But, if you can't resist treating yourself to a drink from chain cafes now and then, bringing a reusable cup can save you 25p off coffee at Starbucks. Or, you could use our list of ways to get free coffee at Starbucks – anything to avoid paying full price.

    In fact, we have an entire list of ways to get free coffee, and that doesn't even include the offers that come and go every week – keep an eye on our Facebook page or join our Telegram group for more info.

  6. Have pre-drinks at home

    Meeting up at a local pub or the SU before a night out can be great, but it's also likely to add between £10 – £20 onto the cost of the evening.

    Save money on going out by having people over to your house for pre-drinks (or going over to a friend's). It costs much less, and it's a lot easier to play drinking games.

    If you're sick of drinking budget cider, check out our guide to making the best homemade cocktails – you don't have to be a bartender to master them, we promise.

    But clearly, the biggest saving of all will come by not going out in the first place...

  7. Drink less alcohol

    cocktail in a bar

    We're under no illusions here. We know that if you like drinking, you're probably not going to stop – and we don't expect you to! But if you make it too frequent a habit, the financial drain will creep up on you (and your liver).

    Probably the best way forward is to drink at weekends only. Alternatively, if you're a mid-week kinda person (which also happens to be when going out is cheaper, thanks to student nights and the like), pick one or two days in the week to drink instead.

    You might find this gives your grades a boost too.

    Looking for alternatives to try? See our guide to the best non-alcoholic drinks.

  8. Stop impulse buying

    Even if it is just a few quid here and there, impulse buying is another major cash-killer.

    It could be a caramel Frappuccino from your local Starbucks, or a late-night takeaway when you can't be bothered to cook, but always stop and ask yourself: do I really need it?

    We know it's easier said than done, but if you can enforce a bit of self-restraint to avoid frivolous spending, then you can save some serious cash.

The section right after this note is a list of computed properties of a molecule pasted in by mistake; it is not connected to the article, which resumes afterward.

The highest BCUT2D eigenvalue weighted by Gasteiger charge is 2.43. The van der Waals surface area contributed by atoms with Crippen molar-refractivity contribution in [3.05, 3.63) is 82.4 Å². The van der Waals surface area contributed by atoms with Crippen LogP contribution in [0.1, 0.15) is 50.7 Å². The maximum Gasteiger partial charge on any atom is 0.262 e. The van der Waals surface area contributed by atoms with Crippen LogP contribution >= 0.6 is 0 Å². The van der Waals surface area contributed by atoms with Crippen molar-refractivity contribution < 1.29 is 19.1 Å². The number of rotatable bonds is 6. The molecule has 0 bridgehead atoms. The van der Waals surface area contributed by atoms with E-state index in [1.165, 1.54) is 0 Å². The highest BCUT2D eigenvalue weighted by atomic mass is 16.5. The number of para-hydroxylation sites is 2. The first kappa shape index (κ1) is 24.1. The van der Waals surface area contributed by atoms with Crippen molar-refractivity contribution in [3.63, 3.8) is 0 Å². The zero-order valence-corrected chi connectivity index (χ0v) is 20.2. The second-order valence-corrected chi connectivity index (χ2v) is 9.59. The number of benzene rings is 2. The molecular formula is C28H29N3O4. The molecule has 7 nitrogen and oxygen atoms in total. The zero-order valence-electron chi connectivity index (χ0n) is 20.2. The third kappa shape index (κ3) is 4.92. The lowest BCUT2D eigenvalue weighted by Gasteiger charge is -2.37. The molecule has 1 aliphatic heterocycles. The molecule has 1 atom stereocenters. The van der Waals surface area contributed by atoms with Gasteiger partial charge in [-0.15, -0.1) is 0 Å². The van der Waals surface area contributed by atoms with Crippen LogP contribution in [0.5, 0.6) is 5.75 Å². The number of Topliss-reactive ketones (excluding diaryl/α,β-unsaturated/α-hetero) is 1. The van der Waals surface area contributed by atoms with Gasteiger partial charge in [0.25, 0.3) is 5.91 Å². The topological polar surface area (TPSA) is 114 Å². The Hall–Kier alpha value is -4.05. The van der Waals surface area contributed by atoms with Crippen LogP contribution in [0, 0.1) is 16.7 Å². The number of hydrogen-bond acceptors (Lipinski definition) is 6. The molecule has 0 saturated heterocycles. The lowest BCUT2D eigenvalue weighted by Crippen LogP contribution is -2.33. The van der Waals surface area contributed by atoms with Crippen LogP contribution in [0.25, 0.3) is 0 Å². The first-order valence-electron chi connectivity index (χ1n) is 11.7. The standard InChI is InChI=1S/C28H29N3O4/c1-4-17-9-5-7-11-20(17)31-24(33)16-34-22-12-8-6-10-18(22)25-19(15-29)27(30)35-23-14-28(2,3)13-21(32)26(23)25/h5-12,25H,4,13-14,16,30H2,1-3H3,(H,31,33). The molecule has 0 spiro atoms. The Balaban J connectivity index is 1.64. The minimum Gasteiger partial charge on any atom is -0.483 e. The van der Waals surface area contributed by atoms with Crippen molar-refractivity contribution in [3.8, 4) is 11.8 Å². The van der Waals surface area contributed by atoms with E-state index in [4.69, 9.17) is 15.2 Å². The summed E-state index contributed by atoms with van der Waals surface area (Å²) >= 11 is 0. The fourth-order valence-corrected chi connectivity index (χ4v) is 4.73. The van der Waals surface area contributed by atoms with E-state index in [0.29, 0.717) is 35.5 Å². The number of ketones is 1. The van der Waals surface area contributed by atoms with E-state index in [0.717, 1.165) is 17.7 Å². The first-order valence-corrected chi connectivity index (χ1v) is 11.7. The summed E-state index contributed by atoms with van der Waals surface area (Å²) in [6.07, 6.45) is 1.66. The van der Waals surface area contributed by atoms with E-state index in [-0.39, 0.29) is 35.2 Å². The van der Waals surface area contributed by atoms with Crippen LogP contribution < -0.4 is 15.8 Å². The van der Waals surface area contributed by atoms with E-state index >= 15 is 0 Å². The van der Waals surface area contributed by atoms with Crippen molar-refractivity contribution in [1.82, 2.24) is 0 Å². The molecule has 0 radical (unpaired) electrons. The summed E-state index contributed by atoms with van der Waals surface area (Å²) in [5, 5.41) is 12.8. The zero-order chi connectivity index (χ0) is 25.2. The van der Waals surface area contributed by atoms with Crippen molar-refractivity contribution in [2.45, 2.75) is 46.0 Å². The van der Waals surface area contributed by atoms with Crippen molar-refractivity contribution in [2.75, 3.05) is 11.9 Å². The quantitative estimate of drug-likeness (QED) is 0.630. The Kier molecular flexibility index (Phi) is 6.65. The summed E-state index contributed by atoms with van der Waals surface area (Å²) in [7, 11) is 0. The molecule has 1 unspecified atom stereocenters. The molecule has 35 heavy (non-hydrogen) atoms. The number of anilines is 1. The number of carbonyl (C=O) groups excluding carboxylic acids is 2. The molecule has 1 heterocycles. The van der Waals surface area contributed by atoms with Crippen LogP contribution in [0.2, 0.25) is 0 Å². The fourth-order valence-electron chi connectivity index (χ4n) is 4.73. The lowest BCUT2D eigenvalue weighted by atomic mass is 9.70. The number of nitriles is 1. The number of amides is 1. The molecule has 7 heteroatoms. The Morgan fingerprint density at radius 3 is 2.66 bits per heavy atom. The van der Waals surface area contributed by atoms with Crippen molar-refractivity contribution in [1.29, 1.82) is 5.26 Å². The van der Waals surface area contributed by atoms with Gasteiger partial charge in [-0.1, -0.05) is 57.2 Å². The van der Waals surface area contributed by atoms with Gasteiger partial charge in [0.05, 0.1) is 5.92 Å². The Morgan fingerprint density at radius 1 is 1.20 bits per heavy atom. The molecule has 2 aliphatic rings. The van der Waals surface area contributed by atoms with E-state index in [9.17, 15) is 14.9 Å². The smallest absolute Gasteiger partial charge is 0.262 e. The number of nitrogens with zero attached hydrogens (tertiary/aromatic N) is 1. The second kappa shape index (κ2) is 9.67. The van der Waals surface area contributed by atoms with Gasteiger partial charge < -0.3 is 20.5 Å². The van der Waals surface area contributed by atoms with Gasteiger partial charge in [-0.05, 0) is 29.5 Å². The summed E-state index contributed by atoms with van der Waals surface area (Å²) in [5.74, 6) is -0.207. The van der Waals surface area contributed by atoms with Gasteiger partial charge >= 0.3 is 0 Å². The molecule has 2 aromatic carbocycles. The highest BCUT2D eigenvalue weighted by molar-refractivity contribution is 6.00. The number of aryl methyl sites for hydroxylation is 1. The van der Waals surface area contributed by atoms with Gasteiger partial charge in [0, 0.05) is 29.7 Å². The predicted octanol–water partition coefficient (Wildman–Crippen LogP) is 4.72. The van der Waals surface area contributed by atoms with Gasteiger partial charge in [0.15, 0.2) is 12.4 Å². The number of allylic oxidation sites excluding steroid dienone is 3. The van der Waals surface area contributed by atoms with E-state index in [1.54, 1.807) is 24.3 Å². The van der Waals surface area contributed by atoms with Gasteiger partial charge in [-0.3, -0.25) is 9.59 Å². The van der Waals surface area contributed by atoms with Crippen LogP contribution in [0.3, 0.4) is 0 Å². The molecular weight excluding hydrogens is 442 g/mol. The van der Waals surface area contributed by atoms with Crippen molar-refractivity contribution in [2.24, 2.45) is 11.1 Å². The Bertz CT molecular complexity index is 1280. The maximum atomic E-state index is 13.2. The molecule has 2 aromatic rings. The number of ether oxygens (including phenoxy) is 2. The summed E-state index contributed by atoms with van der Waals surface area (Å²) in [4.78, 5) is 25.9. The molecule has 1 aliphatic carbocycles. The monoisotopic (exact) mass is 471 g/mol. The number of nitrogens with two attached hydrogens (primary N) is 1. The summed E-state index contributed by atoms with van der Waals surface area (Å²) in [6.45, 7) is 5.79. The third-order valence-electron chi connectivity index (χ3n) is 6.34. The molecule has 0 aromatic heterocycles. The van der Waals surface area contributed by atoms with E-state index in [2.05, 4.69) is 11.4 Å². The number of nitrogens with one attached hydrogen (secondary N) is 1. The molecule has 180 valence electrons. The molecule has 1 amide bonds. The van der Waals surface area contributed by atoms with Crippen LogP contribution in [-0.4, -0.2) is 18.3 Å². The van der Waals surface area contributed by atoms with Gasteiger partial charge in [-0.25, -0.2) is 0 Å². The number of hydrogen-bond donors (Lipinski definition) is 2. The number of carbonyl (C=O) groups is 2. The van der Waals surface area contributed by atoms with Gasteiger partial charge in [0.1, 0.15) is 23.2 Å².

Also, try saving up your spare change. That way, you're not tempted to spend a few quid just because it's rolling around.

    You could find an old jar and store your spare change in there. Take it to the bank once it's full, and there's your emergency survival money to get you to Student Loan payment day.

  9. Don't use taxis and ride-hailing apps

    It's easy to fall into the trap of stealing an extra 10 minutes in bed, missing the bus and then having to get a taxi to make it to lectures on time. We've all been there.

    But even one or two taxis a week can really add up, so as painful as it can be, obeying your alarm might be the best bet after all.

    Of course, sometimes a taxi or an Uber can be the best way to get home from a night out – and you can sometimes get money off your cab. But if you're going out with your housemates or people who live near you, see if there's a night bus that you can all take home together – it's still safe and a lot cheaper.

    Although that's not to say you should start taking public transport everywhere, either...

  10. Cut down on public transport

    For some students, public transport can be a necessity. But for a lot of us, if we're being totally honest, it's just an opportunity to be lazy and avoid walking to lectures.

    If you're serious about saving your pennies, this tip is a must. Public transport is expensive (even with our tips for saving money on trains and bus passes), so even just reducing your use will have a positive effect on your bank balance if you're struggling to save money.

    For example, if you love your lie-ins, why not cut your transport bill in half by only using it to get to uni, and walking back instead?

    And if walking to uni would be a serious trek for you, why not buy a second-hand bike or see if there are any going on Freecycle (or any of these other swapping sites)?

    Ditching public transport may do more than just save you money – you can also make money from walking too.

  11. Avoid branded products

    Tins of Campbell's tomato soup

    Credit: calimedia – Shutterstock

    Very often, you'll be able to buy a cheaper version of the same product by simply avoiding famous brands. For example, many students use Benefit products, but Soap & Glory offer cheaper alternatives that consistently score just as well when compared.

    We're also huge advocates of the supermarket downshift, which is basically a process of dropping down one or more tiers on the ladder of prices.

    Once again, there's often little or no difference between the big brands and the cheaper, lesser-known labels and own-brand basics. This goes for food and drink, but also things like medicine and cleaning products too (you could save money by going for these cheap homemade cleaning products instead).